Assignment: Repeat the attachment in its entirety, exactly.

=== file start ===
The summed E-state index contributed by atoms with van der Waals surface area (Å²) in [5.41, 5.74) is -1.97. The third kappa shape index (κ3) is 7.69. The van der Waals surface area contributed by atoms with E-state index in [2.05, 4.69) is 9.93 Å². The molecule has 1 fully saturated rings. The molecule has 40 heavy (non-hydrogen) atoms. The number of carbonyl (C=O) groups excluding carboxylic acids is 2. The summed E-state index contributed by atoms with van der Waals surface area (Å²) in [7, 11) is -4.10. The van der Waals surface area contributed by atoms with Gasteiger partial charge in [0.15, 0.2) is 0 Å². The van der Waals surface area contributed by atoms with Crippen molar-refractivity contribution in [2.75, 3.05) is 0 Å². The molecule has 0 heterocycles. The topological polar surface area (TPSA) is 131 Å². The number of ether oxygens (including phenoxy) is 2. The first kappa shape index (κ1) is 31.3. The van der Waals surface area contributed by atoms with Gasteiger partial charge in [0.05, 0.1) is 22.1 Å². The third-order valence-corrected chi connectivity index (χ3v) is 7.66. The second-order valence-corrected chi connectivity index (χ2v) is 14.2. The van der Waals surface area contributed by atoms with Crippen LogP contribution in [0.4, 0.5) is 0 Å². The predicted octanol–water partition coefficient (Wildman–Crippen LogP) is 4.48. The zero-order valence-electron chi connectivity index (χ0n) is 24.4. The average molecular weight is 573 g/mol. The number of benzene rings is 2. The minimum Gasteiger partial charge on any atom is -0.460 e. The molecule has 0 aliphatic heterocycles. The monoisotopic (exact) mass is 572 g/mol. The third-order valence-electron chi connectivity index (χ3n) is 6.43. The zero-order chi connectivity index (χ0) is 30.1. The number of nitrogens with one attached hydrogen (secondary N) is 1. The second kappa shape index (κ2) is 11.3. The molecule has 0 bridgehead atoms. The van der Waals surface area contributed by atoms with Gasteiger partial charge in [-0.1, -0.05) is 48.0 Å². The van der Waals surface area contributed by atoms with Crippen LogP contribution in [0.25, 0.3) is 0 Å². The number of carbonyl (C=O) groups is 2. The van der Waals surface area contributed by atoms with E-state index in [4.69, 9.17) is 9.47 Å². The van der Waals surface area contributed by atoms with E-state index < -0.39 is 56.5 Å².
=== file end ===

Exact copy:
The summed E-state index contributed by atoms with van der Waals surface area (Å²) in [5.41, 5.74) is -1.97. The third kappa shape index (κ3) is 7.69. The van der Waals surface area contributed by atoms with E-state index in [2.05, 4.69) is 9.93 Å². The molecule has 1 fully saturated rings. The molecule has 40 heavy (non-hydrogen) atoms. The number of carbonyl (C=O) groups excluding carboxylic acids is 2. The summed E-state index contributed by atoms with van der Waals surface area (Å²) in [7, 11) is -4.10. The van der Waals surface area contributed by atoms with Gasteiger partial charge in [0.15, 0.2) is 0 Å². The van der Waals surface area contributed by atoms with Crippen molar-refractivity contribution in [2.75, 3.05) is 0 Å². The molecule has 0 heterocycles. The topological polar surface area (TPSA) is 131 Å². The number of ether oxygens (including phenoxy) is 2. The first kappa shape index (κ1) is 31.3. The van der Waals surface area contributed by atoms with Gasteiger partial charge in [0.05, 0.1) is 22.1 Å². The third-order valence-corrected chi connectivity index (χ3v) is 7.66. The second-order valence-corrected chi connectivity index (χ2v) is 14.2. The van der Waals surface area contributed by atoms with Crippen LogP contribution in [0.4, 0.5) is 0 Å². The predicted octanol–water partition coefficient (Wildman–Crippen LogP) is 4.48. The zero-order valence-electron chi connectivity index (χ0n) is 24.4. The average molecular weight is 573 g/mol. The number of benzene rings is 2. The minimum Gasteiger partial charge on any atom is -0.460 e. The molecule has 0 aliphatic heterocycles. The monoisotopic (exact) mass is 572 g/mol. The third-order valence-electron chi connectivity index (χ3n) is 6.43. The zero-order chi connectivity index (χ0) is 30.1. The number of nitrogens with one attached hydrogen (secondary N) is 1. The second kappa shape index (κ2) is 11.3. The molecule has 0 bridgehead atoms. The van der Waals surface area contributed by atoms with Gasteiger partial charge in [-0.1, -0.05) is 48.0 Å². The van der Waals surface area contributed by atoms with Crippen LogP contribution in [0.25, 0.3) is 0 Å². The number of carbonyl (C=O) groups is 2. The van der Waals surface area contributed by atoms with E-state index in [4.69, 9.17) is 9.47 Å². The van der Waals surface area contributed by atoms with E-state index < -0.39 is 56.5 Å².